Interview with Elise Wagner: Art, Philosophy, Business

Wagner spoke to us about everything, from her early days as an artist to how she managed her business. Elise’s art, philosophy, and personal practice intersect with her business mentality: Elise Wagner, artist, and painter.

Wagner is an exploratory and idea-driven painter, printmaker, teacher, and printer.

She moved to the Northwest as a child and loved the geologic history. She then studied painting at Portland State University to earn a Bachelor of Science.

Wagner was a 2015 Pollock-Krasner Foundation recipient and has been invited by institutions across the U.S., Canada, and Mexico to share her unique encaustic collagraph technique. This printmaking technique combines encaustic painting and collagraph printmaking.

Throughout her art career, Wagner cultivated and nurtured her passions: painting, art history and printmaking, geology, physics, and satellite photography.

Wagner spoke to us about everything, from her early days as an artist to how she managed her business. Elise’s art, philosophy, and personal practice intersect with her business mentality.

You invented the Encaustic Collagraph. Please tell us more.

Encaustic painting is an ancient medium that combines beeswax and resin. I can create layers and depth with the medium, which allows me to make imaginary geologic terrains. This aligns with my love for satellite, cartography, and aerial photography.

My process requires a lot of planning and forethought. I mix my colors often and have to have panels ready because encaustic is on a hard surface.

Combining oil painting with working with the Encaustic medium is what I do. The Encaustic Collagraph combines the techniques of encaustic paint and collagraph printmaking. Also, I’m a printmaker!

Every approach I take to my work requires organization and meticulousness. My business practice influences my studio practice. My studio and business philosophy is, to be honest, keep working, be true to myself, identify and seize opportunities, and continue planting seeds for future ones.

What was the first time you realized (or decided) that you were an artist?

As a child, I remember drawing and painting all the time. When I was 15, I knew I wanted to be an artist. In high school, I was training to be a professional dancer. However, I was involved in a car accident that broke eight bones and injured my knees. It was not a dance career.

My gym class was canceled for high school. So my art teacher, a recent Cooper Union graduate, added a two-hour studio class on Fridays to accommodate me and some other students. We set up a darkroom in NYC to draw and develop our drawings. It was a fantastic experience. It opened up a whole new world for me. My teacher encouraged me to enter competitions, some of which I won. He encouraged me to read Art in America and to visit the museums and galleries in New York. I did.

What inspires your art?

Living in the beautiful Pacific Northwest as a transplant from Jersey City (New Jersey), I find inspiration in the natural world and geology. My work is inspired by the sky and cloud formations.

The latest scientific discoveries, particularly astronomy, physics, and the celestial, piqued my curiosity. These elements are incorporated into my work to inspire beauty, stimulate thought, and encourage a sense of wonder.

Are there any tips you would give emerging artists or people who enjoy creating art but have yet to become artists?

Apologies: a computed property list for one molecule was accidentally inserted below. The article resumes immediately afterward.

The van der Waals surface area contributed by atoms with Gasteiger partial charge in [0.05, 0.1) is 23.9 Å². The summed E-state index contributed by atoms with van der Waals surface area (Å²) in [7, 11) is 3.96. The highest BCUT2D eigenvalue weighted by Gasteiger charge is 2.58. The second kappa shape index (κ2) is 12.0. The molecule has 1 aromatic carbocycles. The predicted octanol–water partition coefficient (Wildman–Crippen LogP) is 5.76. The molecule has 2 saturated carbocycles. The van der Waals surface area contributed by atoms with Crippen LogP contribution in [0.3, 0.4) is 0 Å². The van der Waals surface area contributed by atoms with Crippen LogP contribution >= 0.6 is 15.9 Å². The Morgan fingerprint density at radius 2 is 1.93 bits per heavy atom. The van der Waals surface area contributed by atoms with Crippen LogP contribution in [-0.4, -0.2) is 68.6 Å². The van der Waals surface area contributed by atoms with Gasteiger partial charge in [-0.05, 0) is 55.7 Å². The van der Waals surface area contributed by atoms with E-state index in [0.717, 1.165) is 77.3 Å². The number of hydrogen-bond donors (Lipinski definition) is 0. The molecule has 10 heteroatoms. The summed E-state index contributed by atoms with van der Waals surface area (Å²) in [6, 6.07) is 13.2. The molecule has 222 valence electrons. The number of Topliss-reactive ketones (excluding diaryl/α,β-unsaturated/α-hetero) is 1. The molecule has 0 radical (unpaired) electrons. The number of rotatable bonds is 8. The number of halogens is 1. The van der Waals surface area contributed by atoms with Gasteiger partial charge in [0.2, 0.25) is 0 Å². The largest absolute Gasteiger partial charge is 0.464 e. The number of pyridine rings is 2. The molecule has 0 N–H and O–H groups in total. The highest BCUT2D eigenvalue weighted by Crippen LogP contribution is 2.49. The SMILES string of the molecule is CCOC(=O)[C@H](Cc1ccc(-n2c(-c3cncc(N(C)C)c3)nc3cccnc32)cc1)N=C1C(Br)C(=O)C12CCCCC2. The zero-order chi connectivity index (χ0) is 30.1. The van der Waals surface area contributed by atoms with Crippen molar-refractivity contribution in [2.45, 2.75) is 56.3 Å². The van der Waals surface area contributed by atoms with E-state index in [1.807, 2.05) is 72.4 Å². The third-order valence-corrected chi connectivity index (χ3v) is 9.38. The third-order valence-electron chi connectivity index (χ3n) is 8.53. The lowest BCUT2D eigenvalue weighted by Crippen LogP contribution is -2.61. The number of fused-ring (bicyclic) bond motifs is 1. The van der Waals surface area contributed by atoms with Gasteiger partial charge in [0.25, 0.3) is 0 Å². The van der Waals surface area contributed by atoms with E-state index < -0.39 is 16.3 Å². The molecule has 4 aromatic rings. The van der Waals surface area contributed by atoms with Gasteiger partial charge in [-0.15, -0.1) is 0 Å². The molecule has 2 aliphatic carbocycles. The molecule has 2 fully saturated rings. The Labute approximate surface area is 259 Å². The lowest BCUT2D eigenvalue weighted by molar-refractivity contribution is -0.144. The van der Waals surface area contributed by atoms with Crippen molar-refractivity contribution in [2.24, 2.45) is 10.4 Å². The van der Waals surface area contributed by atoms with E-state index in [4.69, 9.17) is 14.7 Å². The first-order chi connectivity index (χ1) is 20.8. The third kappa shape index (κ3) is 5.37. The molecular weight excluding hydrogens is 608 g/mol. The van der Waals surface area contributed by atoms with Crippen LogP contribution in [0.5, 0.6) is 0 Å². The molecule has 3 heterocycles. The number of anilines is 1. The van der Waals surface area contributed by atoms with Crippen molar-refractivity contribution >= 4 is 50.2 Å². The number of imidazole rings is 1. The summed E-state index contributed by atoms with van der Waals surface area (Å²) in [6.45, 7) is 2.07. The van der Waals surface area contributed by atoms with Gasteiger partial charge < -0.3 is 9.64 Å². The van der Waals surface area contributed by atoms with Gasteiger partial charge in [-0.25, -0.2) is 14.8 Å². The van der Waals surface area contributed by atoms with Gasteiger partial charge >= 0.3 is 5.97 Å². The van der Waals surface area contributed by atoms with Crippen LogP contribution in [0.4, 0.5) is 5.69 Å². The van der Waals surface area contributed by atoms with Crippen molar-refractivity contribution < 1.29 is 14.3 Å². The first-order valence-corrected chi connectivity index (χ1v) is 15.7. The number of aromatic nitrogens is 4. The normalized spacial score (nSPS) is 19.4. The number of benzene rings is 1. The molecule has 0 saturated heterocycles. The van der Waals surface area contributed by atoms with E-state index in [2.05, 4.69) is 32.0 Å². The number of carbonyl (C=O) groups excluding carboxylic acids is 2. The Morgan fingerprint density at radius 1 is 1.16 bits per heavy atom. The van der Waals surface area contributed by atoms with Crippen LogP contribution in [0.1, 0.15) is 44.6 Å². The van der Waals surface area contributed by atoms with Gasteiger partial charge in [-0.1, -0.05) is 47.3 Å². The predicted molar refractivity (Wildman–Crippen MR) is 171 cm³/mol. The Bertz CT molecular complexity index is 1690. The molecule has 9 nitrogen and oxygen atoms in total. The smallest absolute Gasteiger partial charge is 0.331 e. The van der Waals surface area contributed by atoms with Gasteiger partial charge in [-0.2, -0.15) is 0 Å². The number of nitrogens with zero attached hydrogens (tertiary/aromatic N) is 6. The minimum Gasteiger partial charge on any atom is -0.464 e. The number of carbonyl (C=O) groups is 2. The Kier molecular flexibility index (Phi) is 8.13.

As with many artists, I’ve had to adapt to the changing art world. It takes some perseverance at times. I recommend that you love what you do and develop your social media skills to help you attract the people most interested in the art you make.

Although I was able to quit my job after building my sales business and a solid track record, I couldn’t do it without my teaching business. It’s a giant leap, so ensure you have the correct revenue streams and the resources to continue. It’s a constant hustle.

I live practically. I keep my expenses and debts down to ensure that I always have money to invest in my business.

Begin to find your friends, surround yourself with like-minded people, and participate in professional development groups or resources for artists in your local area. I was introduced to Artwork Archives as an Art Next Level group member. This is an excellent resource for artists at all stages of their careers.

Stay attached to your career and art goals. Keep your eyes open. As your art’s purpose and meaning change, you can continue to learn and grow.

It takes a lot of organization and meticulousness to set the stage for my work, whether encaustic painting or printmaking. My business practice influences my studio practice. My studio and business philosophy is to keep working, be aware of the changing world around us literally and metaphorically, identify and seize opportunities, and remain open to my creative side.

Artwork Archive is an art management software that can help you improve your practice.

Artwork Archive has given me a new way to organize my inventory. I no longer have to spend as much time creating reports or inventory sheets. This allows me to spend more time in my studio and less time at the computer.

I am able to organize timelines and keep track of deadlines. Artwork Archive’s calendar and reminders keep me on track.

It’s great to list the exhibitions and galleries where certain pieces are located with the Locations feature. It is also a great way to see my studio inventory and the inventory at different galleries. It allows me to see the current value of my artwork at each gallery and my income from each.

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